Leeke has a whole chapter on the encampment in the Champs Elysees - until 2nd November 1815 and details the daily routine, drill, cricket matches and Band concerts - two companies of the 52nd providing a guard for the Duke - who Leeke found one morning stumbling over his tents ropes!
Did 2/95th enter first? In terms of seniority it should have been the 52nd - and this was an entire Light Division so 60 0r 70 Buglers -  let alone Bandsmen - Oh the rapture ! q14
Mercian Pete

The following link will take you to the RGJ museum website.

Just posted a new topic  : Lt. Dugald MacFarlane -
he also describes the entry into Paris in much the same way as Leeke but it seems that the 3rd Battalion 95th might have been first in:

"And on the morning  of July 7 1815, the following order was issued: 'The two companies 3rd Battalion Rifle corps, under the command of Captain William Eales, will proceed as advance picket through the Barriere de l'Etioile to their encampment in the Champs Elysees, where they will pitch tents' .............Two field pieces attached to the brigade marched the usual war distance in advance, and passing through the Barrier, posted a gun on each side of the road about 20 yards in front of the gate, with their matches burning."

So perhaps its the Gunners who were actually first in - 'Ubique'  !!
Mercian Pete

Now my Dad would have been very proud of that! (70th (Sussex) RA)

Wait a bit - here's the rest of Adam's Brigade marching in:

From " A Soldier of the Seventy- first" edited by Christopher Hibbert
page 110:

"Nothing particular happened before reaching Paris, where we lay in lines until the French capitulated. We had our posts planted each side of the city. The French troops retired and we got under arms and marched towards the gates. We had a cannon on each side of the gate, and gunners with lighted matches standing by them. We marched into the city, passed Lord Wellington, who stood at the gates, and were encamped on the main road in the Tuilleries, where we remained all the time we were here."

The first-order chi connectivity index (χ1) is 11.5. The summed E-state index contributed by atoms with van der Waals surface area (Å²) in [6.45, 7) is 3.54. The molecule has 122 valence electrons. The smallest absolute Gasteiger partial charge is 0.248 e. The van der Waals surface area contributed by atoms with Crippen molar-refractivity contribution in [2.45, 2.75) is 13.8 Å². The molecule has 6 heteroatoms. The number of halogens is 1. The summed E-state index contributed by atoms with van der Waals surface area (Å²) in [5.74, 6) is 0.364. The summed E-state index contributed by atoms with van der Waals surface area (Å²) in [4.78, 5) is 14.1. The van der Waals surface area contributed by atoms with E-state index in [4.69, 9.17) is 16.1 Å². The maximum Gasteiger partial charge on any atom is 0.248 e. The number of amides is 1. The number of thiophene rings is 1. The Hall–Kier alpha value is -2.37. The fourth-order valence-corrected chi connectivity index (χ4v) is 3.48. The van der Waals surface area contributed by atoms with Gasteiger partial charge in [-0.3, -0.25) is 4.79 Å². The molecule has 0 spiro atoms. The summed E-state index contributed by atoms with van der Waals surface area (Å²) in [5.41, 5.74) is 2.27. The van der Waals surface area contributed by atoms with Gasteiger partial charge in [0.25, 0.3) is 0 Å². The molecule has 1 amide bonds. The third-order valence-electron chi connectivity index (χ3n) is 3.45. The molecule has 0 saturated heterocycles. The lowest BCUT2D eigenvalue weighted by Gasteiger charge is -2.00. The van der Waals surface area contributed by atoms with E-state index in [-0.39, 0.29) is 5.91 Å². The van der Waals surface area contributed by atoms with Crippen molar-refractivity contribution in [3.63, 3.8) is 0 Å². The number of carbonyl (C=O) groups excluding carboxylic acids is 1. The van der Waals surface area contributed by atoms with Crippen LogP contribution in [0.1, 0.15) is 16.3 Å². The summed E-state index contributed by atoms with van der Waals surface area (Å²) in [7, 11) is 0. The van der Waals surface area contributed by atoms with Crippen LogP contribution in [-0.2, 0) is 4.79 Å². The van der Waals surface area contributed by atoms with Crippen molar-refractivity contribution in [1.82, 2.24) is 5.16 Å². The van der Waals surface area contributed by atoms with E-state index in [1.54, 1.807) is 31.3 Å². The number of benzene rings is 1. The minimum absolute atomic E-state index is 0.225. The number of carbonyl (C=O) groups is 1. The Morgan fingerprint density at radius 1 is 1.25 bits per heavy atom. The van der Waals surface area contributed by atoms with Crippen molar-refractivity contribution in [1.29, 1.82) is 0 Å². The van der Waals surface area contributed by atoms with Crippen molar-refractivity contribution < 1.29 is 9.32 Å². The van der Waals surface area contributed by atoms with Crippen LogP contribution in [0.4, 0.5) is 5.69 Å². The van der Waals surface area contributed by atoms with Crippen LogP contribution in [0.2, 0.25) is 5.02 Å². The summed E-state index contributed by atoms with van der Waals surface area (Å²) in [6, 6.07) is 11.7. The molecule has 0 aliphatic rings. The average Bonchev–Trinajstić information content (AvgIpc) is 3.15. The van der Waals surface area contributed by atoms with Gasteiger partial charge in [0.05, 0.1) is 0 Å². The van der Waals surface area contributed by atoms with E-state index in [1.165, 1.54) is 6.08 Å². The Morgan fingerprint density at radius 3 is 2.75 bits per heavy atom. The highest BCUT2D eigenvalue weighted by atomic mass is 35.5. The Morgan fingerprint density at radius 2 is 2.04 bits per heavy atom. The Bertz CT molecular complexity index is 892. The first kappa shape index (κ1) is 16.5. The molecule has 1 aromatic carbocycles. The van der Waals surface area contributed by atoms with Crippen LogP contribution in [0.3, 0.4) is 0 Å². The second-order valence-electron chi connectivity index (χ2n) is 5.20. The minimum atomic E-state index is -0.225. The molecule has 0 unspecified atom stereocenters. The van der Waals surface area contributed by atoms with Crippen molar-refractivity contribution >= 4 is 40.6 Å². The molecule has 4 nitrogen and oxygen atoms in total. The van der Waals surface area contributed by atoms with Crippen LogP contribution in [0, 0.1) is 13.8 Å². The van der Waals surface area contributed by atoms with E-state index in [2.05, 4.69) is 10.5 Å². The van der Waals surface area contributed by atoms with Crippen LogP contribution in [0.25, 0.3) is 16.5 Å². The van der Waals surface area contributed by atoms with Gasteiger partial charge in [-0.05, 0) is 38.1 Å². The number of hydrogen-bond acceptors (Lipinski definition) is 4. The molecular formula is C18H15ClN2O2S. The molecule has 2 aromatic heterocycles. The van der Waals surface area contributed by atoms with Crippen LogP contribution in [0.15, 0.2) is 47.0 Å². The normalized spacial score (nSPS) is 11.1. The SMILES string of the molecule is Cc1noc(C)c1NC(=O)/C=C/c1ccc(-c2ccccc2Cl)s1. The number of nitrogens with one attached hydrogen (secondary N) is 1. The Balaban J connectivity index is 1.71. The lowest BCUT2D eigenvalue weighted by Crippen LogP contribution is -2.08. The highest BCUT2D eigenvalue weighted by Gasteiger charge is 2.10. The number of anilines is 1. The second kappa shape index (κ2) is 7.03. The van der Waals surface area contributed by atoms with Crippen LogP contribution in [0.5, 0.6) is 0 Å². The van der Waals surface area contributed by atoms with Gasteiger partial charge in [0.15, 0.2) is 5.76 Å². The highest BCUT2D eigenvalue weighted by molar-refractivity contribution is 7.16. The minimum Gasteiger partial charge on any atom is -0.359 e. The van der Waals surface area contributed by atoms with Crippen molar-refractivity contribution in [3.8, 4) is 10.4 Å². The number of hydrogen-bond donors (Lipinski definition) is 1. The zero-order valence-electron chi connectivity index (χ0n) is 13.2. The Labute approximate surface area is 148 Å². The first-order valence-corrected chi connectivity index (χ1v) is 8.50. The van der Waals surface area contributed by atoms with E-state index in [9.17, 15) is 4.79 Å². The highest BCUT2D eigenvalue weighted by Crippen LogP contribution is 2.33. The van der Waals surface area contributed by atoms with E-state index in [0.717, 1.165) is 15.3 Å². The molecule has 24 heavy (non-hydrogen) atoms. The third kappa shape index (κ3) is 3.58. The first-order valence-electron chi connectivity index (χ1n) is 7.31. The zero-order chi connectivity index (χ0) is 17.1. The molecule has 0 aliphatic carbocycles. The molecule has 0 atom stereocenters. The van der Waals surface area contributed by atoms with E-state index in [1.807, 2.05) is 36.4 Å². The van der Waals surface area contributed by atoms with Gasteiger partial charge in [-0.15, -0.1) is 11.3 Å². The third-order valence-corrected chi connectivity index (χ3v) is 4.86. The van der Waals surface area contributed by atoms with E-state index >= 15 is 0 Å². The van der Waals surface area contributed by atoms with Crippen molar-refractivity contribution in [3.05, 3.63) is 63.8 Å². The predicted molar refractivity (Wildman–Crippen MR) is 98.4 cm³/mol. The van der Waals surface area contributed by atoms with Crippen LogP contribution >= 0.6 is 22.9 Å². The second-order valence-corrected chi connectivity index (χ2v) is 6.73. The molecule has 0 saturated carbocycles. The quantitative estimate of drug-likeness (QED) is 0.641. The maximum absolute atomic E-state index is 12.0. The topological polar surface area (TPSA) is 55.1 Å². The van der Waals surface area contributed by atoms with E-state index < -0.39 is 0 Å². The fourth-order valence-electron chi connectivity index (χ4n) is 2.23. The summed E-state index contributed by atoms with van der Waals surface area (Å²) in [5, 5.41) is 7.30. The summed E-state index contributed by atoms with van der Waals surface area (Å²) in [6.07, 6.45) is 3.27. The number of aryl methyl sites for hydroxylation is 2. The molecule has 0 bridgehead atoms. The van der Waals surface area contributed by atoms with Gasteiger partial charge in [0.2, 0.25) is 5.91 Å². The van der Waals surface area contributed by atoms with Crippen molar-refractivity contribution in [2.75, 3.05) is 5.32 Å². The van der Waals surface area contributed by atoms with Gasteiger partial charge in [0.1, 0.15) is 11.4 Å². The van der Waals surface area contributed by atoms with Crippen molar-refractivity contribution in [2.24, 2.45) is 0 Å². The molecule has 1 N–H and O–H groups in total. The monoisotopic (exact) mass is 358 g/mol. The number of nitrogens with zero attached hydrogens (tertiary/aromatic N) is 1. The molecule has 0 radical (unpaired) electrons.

Ben Townsend

Eddie, and Pete, what have you begun. I was just off to bed, and now, I'm scurrying to my index of memoirs and reaching for the whisky. Lets look at the 52nd memoirs:

p. 225
A singular talent for war, on John Colbourne, by his son, also John Colbourne, contained in Leonaur, Colbourne, adapted from The Life of John Colbourne, Lord Seaton.

"General Adam's brigade (the 52nd, 71st, 2nd and 3rd battalions 95th, had the honour of entering Paris. They were the only troops which occupied the city."

There is nothing on the subject in the two other 52nd memoirs I have, those of John Dobbs and Sir George Napier.
Mercian Pete

Ben, I would presume hat the RGJ museum may have access to the regimental war diaries? I suspect that you know more about that than do. Wouldn't those indicate the truth of the matter? They seem to assert that 2/95 entered Paris first.

I only say this so that you get a chance to enjoy more whiskey on a Friday evening
Ben Townsend